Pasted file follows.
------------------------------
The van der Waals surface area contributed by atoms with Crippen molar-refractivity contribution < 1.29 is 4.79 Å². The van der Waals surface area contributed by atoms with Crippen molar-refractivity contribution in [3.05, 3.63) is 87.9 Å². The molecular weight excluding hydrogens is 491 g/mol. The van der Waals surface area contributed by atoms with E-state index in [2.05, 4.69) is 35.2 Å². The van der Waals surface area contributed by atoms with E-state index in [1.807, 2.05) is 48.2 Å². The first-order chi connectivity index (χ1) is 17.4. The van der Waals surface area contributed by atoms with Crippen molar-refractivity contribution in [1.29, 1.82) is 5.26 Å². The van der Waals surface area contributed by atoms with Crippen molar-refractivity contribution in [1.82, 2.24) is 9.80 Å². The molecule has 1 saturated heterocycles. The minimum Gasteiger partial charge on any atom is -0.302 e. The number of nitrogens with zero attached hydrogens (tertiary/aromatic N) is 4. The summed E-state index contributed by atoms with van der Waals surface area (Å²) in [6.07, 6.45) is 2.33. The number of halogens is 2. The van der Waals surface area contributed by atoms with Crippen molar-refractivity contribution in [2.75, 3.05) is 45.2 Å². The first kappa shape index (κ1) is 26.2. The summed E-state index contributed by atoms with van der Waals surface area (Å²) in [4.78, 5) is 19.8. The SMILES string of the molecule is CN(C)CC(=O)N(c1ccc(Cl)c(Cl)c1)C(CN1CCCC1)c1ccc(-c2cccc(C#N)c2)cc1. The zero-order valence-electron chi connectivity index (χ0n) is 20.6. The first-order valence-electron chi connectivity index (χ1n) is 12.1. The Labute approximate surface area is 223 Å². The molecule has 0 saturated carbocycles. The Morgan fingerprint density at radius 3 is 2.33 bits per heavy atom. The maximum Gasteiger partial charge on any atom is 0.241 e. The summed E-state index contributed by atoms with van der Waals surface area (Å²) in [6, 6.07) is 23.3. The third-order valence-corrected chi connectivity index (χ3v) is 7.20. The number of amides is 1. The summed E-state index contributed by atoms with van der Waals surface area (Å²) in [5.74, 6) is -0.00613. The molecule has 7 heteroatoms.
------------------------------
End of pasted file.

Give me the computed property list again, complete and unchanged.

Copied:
The van der Waals surface area contributed by atoms with Crippen molar-refractivity contribution < 1.29 is 4.79 Å². The van der Waals surface area contributed by atoms with Crippen molar-refractivity contribution in [3.05, 3.63) is 87.9 Å². The molecular weight excluding hydrogens is 491 g/mol. The van der Waals surface area contributed by atoms with E-state index in [2.05, 4.69) is 35.2 Å². The van der Waals surface area contributed by atoms with E-state index in [1.807, 2.05) is 48.2 Å². The first-order chi connectivity index (χ1) is 17.4. The van der Waals surface area contributed by atoms with Crippen molar-refractivity contribution in [1.29, 1.82) is 5.26 Å². The van der Waals surface area contributed by atoms with Crippen molar-refractivity contribution in [1.82, 2.24) is 9.80 Å². The molecule has 1 saturated heterocycles. The minimum Gasteiger partial charge on any atom is -0.302 e. The number of nitrogens with zero attached hydrogens (tertiary/aromatic N) is 4. The summed E-state index contributed by atoms with van der Waals surface area (Å²) in [6.07, 6.45) is 2.33. The number of halogens is 2. The van der Waals surface area contributed by atoms with Crippen molar-refractivity contribution in [2.75, 3.05) is 45.2 Å². The first kappa shape index (κ1) is 26.2. The summed E-state index contributed by atoms with van der Waals surface area (Å²) in [4.78, 5) is 19.8. The SMILES string of the molecule is CN(C)CC(=O)N(c1ccc(Cl)c(Cl)c1)C(CN1CCCC1)c1ccc(-c2cccc(C#N)c2)cc1. The zero-order valence-electron chi connectivity index (χ0n) is 20.6. The first-order valence-electron chi connectivity index (χ1n) is 12.1. The Labute approximate surface area is 223 Å². The molecule has 0 saturated carbocycles. The Morgan fingerprint density at radius 3 is 2.33 bits per heavy atom. The maximum Gasteiger partial charge on any atom is 0.241 e. The summed E-state index contributed by atoms with van der Waals surface area (Å²) in [6, 6.07) is 23.3. The third-order valence-corrected chi connectivity index (χ3v) is 7.20. The number of amides is 1. The summed E-state index contributed by atoms with van der Waals surface area (Å²) in [5.74, 6) is -0.00613. The molecule has 7 heteroatoms.